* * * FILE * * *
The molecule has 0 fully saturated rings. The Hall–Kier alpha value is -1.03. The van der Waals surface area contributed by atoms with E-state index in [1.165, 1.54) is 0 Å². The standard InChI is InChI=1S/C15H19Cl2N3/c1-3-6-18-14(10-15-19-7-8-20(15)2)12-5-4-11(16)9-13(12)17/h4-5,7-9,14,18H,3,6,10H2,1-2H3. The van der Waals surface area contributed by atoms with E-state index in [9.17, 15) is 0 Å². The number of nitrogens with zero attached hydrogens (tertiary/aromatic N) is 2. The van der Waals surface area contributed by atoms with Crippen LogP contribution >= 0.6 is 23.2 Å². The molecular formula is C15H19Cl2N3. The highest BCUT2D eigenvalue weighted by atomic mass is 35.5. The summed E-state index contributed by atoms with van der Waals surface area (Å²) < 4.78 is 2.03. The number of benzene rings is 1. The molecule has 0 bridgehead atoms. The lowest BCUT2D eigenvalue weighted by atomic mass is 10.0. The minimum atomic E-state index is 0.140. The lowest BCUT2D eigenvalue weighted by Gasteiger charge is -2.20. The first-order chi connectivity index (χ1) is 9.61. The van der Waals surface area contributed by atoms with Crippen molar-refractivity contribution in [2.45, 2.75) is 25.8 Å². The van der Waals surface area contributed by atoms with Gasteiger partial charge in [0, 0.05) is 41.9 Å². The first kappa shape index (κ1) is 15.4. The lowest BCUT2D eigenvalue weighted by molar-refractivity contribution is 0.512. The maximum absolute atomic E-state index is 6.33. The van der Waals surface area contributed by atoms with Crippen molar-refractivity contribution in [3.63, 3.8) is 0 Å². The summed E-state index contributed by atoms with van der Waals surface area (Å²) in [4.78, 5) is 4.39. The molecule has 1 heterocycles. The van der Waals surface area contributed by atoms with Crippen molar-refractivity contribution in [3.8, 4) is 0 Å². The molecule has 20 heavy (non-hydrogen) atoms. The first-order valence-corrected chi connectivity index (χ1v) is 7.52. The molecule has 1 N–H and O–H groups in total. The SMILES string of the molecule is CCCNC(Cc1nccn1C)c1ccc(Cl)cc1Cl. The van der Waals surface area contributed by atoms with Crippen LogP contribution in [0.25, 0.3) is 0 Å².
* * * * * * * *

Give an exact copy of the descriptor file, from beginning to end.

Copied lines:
The molecule has 0 fully saturated rings. The Hall–Kier alpha value is -1.03. The van der Waals surface area contributed by atoms with E-state index in [1.165, 1.54) is 0 Å². The standard InChI is InChI=1S/C15H19Cl2N3/c1-3-6-18-14(10-15-19-7-8-20(15)2)12-5-4-11(16)9-13(12)17/h4-5,7-9,14,18H,3,6,10H2,1-2H3. The van der Waals surface area contributed by atoms with E-state index in [9.17, 15) is 0 Å². The number of nitrogens with zero attached hydrogens (tertiary/aromatic N) is 2. The van der Waals surface area contributed by atoms with Crippen LogP contribution >= 0.6 is 23.2 Å². The molecular formula is C15H19Cl2N3. The highest BCUT2D eigenvalue weighted by atomic mass is 35.5. The summed E-state index contributed by atoms with van der Waals surface area (Å²) < 4.78 is 2.03. The number of benzene rings is 1. The molecule has 0 bridgehead atoms. The lowest BCUT2D eigenvalue weighted by atomic mass is 10.0. The minimum atomic E-state index is 0.140. The lowest BCUT2D eigenvalue weighted by Gasteiger charge is -2.20. The first-order chi connectivity index (χ1) is 9.61. The van der Waals surface area contributed by atoms with Crippen molar-refractivity contribution in [2.45, 2.75) is 25.8 Å². The van der Waals surface area contributed by atoms with Gasteiger partial charge in [0, 0.05) is 41.9 Å². The first kappa shape index (κ1) is 15.4. The lowest BCUT2D eigenvalue weighted by molar-refractivity contribution is 0.512. The maximum absolute atomic E-state index is 6.33. The van der Waals surface area contributed by atoms with Crippen molar-refractivity contribution in [3.63, 3.8) is 0 Å². The summed E-state index contributed by atoms with van der Waals surface area (Å²) in [4.78, 5) is 4.39. The molecule has 1 heterocycles. The van der Waals surface area contributed by atoms with Crippen molar-refractivity contribution in [3.8, 4) is 0 Å². The molecule has 20 heavy (non-hydrogen) atoms. The first-order valence-corrected chi connectivity index (χ1v) is 7.52. The molecule has 1 N–H and O–H groups in total. The SMILES string of the molecule is CCCNC(Cc1nccn1C)c1ccc(Cl)cc1Cl. The van der Waals surface area contributed by atoms with Crippen LogP contribution in [0.25, 0.3) is 0 Å².